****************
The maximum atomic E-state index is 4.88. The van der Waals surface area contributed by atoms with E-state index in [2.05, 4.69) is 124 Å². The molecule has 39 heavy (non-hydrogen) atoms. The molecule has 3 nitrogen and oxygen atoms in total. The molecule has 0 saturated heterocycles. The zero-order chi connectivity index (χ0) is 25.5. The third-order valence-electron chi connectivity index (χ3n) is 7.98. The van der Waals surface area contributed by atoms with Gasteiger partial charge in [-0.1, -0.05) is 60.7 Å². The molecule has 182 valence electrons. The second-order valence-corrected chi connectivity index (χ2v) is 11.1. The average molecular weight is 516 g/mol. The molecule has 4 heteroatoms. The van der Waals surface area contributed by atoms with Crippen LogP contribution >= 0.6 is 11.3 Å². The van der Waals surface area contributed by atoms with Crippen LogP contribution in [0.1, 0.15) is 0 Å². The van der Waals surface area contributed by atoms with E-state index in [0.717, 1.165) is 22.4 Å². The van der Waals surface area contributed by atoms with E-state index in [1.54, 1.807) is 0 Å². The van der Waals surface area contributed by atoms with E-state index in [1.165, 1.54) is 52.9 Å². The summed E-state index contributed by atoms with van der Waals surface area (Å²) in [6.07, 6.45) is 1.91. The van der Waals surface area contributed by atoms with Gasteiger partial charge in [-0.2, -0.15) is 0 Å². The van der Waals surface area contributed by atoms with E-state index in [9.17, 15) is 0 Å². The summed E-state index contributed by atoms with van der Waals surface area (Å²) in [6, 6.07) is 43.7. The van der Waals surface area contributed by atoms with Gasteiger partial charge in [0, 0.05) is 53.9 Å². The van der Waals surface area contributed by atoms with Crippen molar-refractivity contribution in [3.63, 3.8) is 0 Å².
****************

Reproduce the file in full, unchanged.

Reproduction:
The maximum atomic E-state index is 4.88. The van der Waals surface area contributed by atoms with E-state index in [2.05, 4.69) is 124 Å². The molecule has 39 heavy (non-hydrogen) atoms. The molecule has 3 nitrogen and oxygen atoms in total. The molecule has 0 saturated heterocycles. The zero-order chi connectivity index (χ0) is 25.5. The third-order valence-electron chi connectivity index (χ3n) is 7.98. The van der Waals surface area contributed by atoms with Gasteiger partial charge in [-0.1, -0.05) is 60.7 Å². The molecule has 182 valence electrons. The second-order valence-corrected chi connectivity index (χ2v) is 11.1. The average molecular weight is 516 g/mol. The molecule has 4 heteroatoms. The van der Waals surface area contributed by atoms with Crippen LogP contribution >= 0.6 is 11.3 Å². The van der Waals surface area contributed by atoms with Crippen LogP contribution in [0.1, 0.15) is 0 Å². The van der Waals surface area contributed by atoms with E-state index in [0.717, 1.165) is 22.4 Å². The van der Waals surface area contributed by atoms with E-state index in [1.54, 1.807) is 0 Å². The van der Waals surface area contributed by atoms with E-state index in [1.165, 1.54) is 52.9 Å². The summed E-state index contributed by atoms with van der Waals surface area (Å²) in [6.07, 6.45) is 1.91. The van der Waals surface area contributed by atoms with Gasteiger partial charge in [-0.2, -0.15) is 0 Å². The van der Waals surface area contributed by atoms with E-state index in [9.17, 15) is 0 Å². The summed E-state index contributed by atoms with van der Waals surface area (Å²) in [6, 6.07) is 43.7. The van der Waals surface area contributed by atoms with Gasteiger partial charge in [0, 0.05) is 53.9 Å². The van der Waals surface area contributed by atoms with Crippen molar-refractivity contribution in [3.63, 3.8) is 0 Å².